Less Heat, More Light
Gail Connelly, NAESP Executive Director
Communicator, Vol. 33, No. 3, November 2009

The late Sam Sava, executive director emeritus of NAESP, once described Washington, D.C., as “the 50-yard line of the world.” As the political debate heats up this fall, I’ve often been reminded of just how insightful and accurate Sava’s long-ago observation was. In politics—like hard-fought football games—gains are measured in inches, the players emerge bruised and battered, trash talk drowns out respectful sideline chatter, and the middle ground gets muddy.

NAESP has had a seat at this 50-yard line for nearly three decades, and over that time, I’ve grown increasingly concerned that education leaders of all stripes and from all types of organizations have their eye on the wrong game plan, namely, which team is winning and which one is losing. Consequently, the teams become more polarized, the debate more shrill, and the rhetoric more heated. Our national conversation about education needs less heat and more light.

Let’s shine a light on our most important shared goal: Improve all schools, focusing first on those that are under-performing. Who would argue with such a sensible approach? Beginning where the need is greatest sets the right priorities and tone. This course of action goes adrift, however, when federal policymakers propose so-called reform guidelines that assume all under-performing schools are beset by the same flaws—ineffective leadership and teaching—and so require the same remedy: replace all principals and most teachers.

This “ready, fire, aim” approach wrongly assumes that a replacement principal alone will transform a struggling school and cultivate a new culture for learning—all with the same resources. Plucking the existing principal from this environment and plopping in a new one can no more transform an under-performing school than assuming that swapping the captain of a ship that’s navigating choppy water with a new skipper will somehow calm the waves. The seas will still be turbulent.

The better solution is to afford existing principals at under-performing schools the time, talent, and tools they need to succeed. They should have the same presumption of expertise and be given the same opportunity to succeed as replacement principals. Only then can we truly determine if these principals have the skills, ability, and will to turn around schools and improve academic performance. Anything less damages—not strengthens—our collective effort to shape a new vision for struggling schools.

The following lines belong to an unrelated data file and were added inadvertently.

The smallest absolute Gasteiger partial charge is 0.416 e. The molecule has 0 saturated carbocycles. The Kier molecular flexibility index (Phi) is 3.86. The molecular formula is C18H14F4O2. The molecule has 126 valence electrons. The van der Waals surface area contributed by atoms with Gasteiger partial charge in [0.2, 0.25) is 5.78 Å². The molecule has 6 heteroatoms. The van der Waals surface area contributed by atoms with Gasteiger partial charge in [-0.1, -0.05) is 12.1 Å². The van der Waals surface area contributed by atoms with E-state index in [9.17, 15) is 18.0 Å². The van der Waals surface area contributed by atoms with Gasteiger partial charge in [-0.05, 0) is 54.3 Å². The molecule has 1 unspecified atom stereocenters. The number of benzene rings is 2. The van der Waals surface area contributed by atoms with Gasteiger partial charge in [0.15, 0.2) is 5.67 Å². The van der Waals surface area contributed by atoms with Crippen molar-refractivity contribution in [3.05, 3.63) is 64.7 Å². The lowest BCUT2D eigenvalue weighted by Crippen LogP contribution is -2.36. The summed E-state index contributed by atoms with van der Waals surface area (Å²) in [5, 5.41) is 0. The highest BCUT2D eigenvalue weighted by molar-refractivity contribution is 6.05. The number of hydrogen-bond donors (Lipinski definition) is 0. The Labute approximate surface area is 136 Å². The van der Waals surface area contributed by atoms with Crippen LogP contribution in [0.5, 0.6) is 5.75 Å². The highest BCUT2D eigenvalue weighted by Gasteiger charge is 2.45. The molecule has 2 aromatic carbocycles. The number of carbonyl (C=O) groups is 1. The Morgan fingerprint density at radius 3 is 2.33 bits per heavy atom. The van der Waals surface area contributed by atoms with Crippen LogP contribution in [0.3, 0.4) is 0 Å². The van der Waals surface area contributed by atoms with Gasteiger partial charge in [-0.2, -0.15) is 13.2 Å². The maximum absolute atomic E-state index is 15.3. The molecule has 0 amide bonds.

Let’s remember that we all care about measuring what’s important—but we must recommit to measuring everything that’s important. Applying a single measure (standardized test scores) to a complicated enterprise (educating children) paints a one-dimensional picture.

Children succeed in a hundred important ways; we must measure all their achievements: emotional and social behavior, language fluency and comprehension, creativity, adaptability, and critical thinking and problem-solving, just to cite a few examples. Measuring these factors—and the many others—helps draw a complete, multifaceted picture for which a standardized test score can only provide a rough sketch. It’s no surprise that when we assess academic performance using a single metric, we get a flat, shallow view of the child, the teacher, the principal, and the school. We can and should do better. NAESP’s gold standard for what principals should know, Leading Learning Communities, provides a ready blueprint for educating the whole child.

Let’s act on our shared mission to put children first. By profession and by nature, elementary and middle-level principals put the needs of others first. NAESP’s most recent 10-year study reveals that you and your colleagues invest a growing number of personal hours to your job, you arrive at school early and leave late, and you work on the weekends. Despite the time pressures, an ever-increasing workload, the stress, and the lack of an assistant principal (for most principals), nine out of 10 of you say you’d make the same career choice again. For you and your colleagues, the principalship is more of a calling than a job.

Principals are optimistic problem-solvers, practical collaborators, more interested in what works than theoretical doctrine, and committed to serving kids and teachers, not themselves. You are champions for kids, often those who have few other champions in their lives. As such, you protect every child’s best chance for personal success, and you are front-line guardians of our nation’s best hope for continued prosperity. Principals are everyday heroes and heroines.

And so as the political debate pushes too many educators onto one sideline or the other—often leaving children in a kind of no-man’s land—NAESP will continue to serve the needs and interests of principals because they serve the needs and interests of children. As we move this vital mission forward, we will strive to engage in enlightened discourse, not heated rhetoric.
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